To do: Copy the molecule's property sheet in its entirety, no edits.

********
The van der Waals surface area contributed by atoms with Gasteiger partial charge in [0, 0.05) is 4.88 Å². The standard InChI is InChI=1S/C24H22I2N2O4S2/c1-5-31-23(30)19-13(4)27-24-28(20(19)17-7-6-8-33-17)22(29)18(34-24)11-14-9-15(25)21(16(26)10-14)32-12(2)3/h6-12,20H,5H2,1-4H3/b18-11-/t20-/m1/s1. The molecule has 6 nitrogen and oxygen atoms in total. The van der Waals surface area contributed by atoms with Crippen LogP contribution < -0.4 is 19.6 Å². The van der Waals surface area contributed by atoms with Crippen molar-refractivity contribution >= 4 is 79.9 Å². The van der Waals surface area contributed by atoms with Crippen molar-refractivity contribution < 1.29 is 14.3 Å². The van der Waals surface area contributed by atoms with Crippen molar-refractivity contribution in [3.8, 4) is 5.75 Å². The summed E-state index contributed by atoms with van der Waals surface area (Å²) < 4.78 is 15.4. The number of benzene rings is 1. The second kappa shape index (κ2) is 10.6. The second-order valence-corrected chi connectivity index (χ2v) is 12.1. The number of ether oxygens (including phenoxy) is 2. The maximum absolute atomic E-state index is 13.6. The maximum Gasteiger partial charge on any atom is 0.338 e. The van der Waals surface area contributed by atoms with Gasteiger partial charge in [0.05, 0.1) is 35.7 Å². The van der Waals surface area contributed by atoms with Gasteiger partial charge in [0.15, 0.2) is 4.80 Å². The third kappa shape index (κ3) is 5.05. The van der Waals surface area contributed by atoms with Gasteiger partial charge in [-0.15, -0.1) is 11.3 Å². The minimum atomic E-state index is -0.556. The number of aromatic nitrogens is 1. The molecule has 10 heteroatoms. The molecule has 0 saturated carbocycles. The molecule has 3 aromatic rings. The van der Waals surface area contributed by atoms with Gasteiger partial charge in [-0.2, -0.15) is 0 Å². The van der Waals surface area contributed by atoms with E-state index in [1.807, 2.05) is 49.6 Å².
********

The van der Waals surface area contributed by atoms with Gasteiger partial charge in [0, 0.05) is 4.88 Å². The standard InChI is InChI=1S/C24H22I2N2O4S2/c1-5-31-23(30)19-13(4)27-24-28(20(19)17-7-6-8-33-17)22(29)18(34-24)11-14-9-15(25)21(16(26)10-14)32-12(2)3/h6-12,20H,5H2,1-4H3/b18-11-/t20-/m1/s1. The molecule has 6 nitrogen and oxygen atoms in total. The van der Waals surface area contributed by atoms with Crippen LogP contribution < -0.4 is 19.6 Å². The van der Waals surface area contributed by atoms with Crippen molar-refractivity contribution >= 4 is 79.9 Å². The van der Waals surface area contributed by atoms with Crippen molar-refractivity contribution < 1.29 is 14.3 Å². The van der Waals surface area contributed by atoms with Crippen molar-refractivity contribution in [3.8, 4) is 5.75 Å². The summed E-state index contributed by atoms with van der Waals surface area (Å²) < 4.78 is 15.4. The number of benzene rings is 1. The second kappa shape index (κ2) is 10.6. The second-order valence-corrected chi connectivity index (χ2v) is 12.1. The number of ether oxygens (including phenoxy) is 2. The maximum absolute atomic E-state index is 13.6. The maximum Gasteiger partial charge on any atom is 0.338 e. The van der Waals surface area contributed by atoms with Gasteiger partial charge in [0.05, 0.1) is 35.7 Å². The van der Waals surface area contributed by atoms with Gasteiger partial charge in [0.15, 0.2) is 4.80 Å². The third kappa shape index (κ3) is 5.05. The van der Waals surface area contributed by atoms with Gasteiger partial charge in [-0.15, -0.1) is 11.3 Å². The minimum atomic E-state index is -0.556. The number of aromatic nitrogens is 1. The molecule has 10 heteroatoms. The molecule has 0 saturated carbocycles. The molecule has 3 aromatic rings. The van der Waals surface area contributed by atoms with Gasteiger partial charge in [-0.2, -0.15) is 0 Å². The van der Waals surface area contributed by atoms with E-state index in [1.807, 2.05) is 49.6 Å².